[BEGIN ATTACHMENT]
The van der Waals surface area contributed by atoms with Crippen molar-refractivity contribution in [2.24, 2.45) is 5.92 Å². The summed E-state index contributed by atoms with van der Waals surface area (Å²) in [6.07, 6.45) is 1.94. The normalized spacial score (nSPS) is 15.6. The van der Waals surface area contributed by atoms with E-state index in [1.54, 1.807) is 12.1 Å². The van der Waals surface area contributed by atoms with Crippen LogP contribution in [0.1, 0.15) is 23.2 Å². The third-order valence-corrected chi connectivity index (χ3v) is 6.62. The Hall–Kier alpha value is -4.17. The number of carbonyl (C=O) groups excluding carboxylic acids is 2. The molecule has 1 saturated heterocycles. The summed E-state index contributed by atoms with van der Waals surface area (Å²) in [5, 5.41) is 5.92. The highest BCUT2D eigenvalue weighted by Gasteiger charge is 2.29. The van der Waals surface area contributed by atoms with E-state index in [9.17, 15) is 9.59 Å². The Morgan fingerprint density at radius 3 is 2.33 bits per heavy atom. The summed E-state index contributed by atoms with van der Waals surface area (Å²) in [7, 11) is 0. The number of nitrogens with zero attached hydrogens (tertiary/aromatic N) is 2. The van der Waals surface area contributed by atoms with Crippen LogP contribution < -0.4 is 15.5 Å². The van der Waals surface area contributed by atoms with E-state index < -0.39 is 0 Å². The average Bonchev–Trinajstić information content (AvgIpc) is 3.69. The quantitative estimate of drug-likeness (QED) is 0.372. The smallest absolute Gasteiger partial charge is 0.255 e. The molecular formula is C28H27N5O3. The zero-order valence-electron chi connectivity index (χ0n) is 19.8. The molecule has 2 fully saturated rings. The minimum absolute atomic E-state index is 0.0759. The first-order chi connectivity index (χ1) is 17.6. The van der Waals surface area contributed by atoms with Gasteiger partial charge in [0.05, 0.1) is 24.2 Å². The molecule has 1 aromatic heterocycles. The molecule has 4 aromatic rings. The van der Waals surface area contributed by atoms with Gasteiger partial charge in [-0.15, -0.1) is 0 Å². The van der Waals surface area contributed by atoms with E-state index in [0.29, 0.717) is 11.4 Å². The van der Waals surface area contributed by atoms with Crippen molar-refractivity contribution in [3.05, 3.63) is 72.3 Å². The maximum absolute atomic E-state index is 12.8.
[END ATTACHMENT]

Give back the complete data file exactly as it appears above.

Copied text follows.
The van der Waals surface area contributed by atoms with Crippen molar-refractivity contribution in [2.24, 2.45) is 5.92 Å². The summed E-state index contributed by atoms with van der Waals surface area (Å²) in [6.07, 6.45) is 1.94. The normalized spacial score (nSPS) is 15.6. The van der Waals surface area contributed by atoms with E-state index in [1.54, 1.807) is 12.1 Å². The van der Waals surface area contributed by atoms with Crippen LogP contribution in [0.1, 0.15) is 23.2 Å². The third-order valence-corrected chi connectivity index (χ3v) is 6.62. The Hall–Kier alpha value is -4.17. The number of carbonyl (C=O) groups excluding carboxylic acids is 2. The molecule has 1 saturated heterocycles. The summed E-state index contributed by atoms with van der Waals surface area (Å²) in [5, 5.41) is 5.92. The highest BCUT2D eigenvalue weighted by Gasteiger charge is 2.29. The van der Waals surface area contributed by atoms with E-state index in [9.17, 15) is 9.59 Å². The Morgan fingerprint density at radius 3 is 2.33 bits per heavy atom. The summed E-state index contributed by atoms with van der Waals surface area (Å²) in [7, 11) is 0. The number of nitrogens with zero attached hydrogens (tertiary/aromatic N) is 2. The van der Waals surface area contributed by atoms with Crippen LogP contribution < -0.4 is 15.5 Å². The van der Waals surface area contributed by atoms with E-state index < -0.39 is 0 Å². The average Bonchev–Trinajstić information content (AvgIpc) is 3.69. The quantitative estimate of drug-likeness (QED) is 0.372. The smallest absolute Gasteiger partial charge is 0.255 e. The molecular formula is C28H27N5O3. The zero-order valence-electron chi connectivity index (χ0n) is 19.8. The molecule has 2 fully saturated rings. The minimum absolute atomic E-state index is 0.0759. The first-order chi connectivity index (χ1) is 17.6. The van der Waals surface area contributed by atoms with Gasteiger partial charge in [0.05, 0.1) is 24.2 Å². The molecule has 1 aromatic heterocycles. The molecule has 4 aromatic rings. The van der Waals surface area contributed by atoms with Gasteiger partial charge in [-0.15, -0.1) is 0 Å². The van der Waals surface area contributed by atoms with E-state index in [0.29, 0.717) is 11.4 Å². The van der Waals surface area contributed by atoms with Crippen molar-refractivity contribution in [3.05, 3.63) is 72.3 Å². The maximum absolute atomic E-state index is 12.8.